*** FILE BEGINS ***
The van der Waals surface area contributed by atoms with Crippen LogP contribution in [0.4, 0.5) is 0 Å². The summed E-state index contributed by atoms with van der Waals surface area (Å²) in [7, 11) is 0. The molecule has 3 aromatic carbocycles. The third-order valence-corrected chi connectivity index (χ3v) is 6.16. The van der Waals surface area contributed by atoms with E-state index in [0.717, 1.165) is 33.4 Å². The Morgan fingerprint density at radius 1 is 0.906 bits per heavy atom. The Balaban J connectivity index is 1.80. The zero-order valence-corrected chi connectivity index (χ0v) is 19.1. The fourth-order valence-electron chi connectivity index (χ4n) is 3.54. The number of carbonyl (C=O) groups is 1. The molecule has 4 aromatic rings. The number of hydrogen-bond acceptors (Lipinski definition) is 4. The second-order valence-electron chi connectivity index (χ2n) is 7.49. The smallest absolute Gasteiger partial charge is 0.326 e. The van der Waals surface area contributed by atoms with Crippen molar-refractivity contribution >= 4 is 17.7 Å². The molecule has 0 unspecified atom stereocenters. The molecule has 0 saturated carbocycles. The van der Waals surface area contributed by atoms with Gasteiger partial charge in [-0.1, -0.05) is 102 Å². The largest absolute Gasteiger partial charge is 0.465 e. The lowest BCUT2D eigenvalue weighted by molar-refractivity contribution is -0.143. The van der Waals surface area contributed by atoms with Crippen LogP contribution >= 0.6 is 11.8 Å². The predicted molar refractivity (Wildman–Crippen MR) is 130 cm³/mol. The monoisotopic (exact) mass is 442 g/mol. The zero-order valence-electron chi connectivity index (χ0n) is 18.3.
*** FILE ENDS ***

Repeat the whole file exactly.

The van der Waals surface area contributed by atoms with Crippen LogP contribution in [0.4, 0.5) is 0 Å². The summed E-state index contributed by atoms with van der Waals surface area (Å²) in [7, 11) is 0. The molecule has 3 aromatic carbocycles. The third-order valence-corrected chi connectivity index (χ3v) is 6.16. The van der Waals surface area contributed by atoms with E-state index in [0.717, 1.165) is 33.4 Å². The Morgan fingerprint density at radius 1 is 0.906 bits per heavy atom. The Balaban J connectivity index is 1.80. The zero-order valence-corrected chi connectivity index (χ0v) is 19.1. The fourth-order valence-electron chi connectivity index (χ4n) is 3.54. The number of carbonyl (C=O) groups is 1. The molecule has 4 aromatic rings. The number of hydrogen-bond acceptors (Lipinski definition) is 4. The second-order valence-electron chi connectivity index (χ2n) is 7.49. The smallest absolute Gasteiger partial charge is 0.326 e. The van der Waals surface area contributed by atoms with Crippen molar-refractivity contribution >= 4 is 17.7 Å². The molecule has 0 unspecified atom stereocenters. The molecule has 0 saturated carbocycles. The van der Waals surface area contributed by atoms with Gasteiger partial charge in [-0.1, -0.05) is 102 Å². The largest absolute Gasteiger partial charge is 0.465 e. The lowest BCUT2D eigenvalue weighted by molar-refractivity contribution is -0.143. The van der Waals surface area contributed by atoms with Crippen LogP contribution >= 0.6 is 11.8 Å². The predicted molar refractivity (Wildman–Crippen MR) is 130 cm³/mol. The monoisotopic (exact) mass is 442 g/mol. The zero-order valence-electron chi connectivity index (χ0n) is 18.3.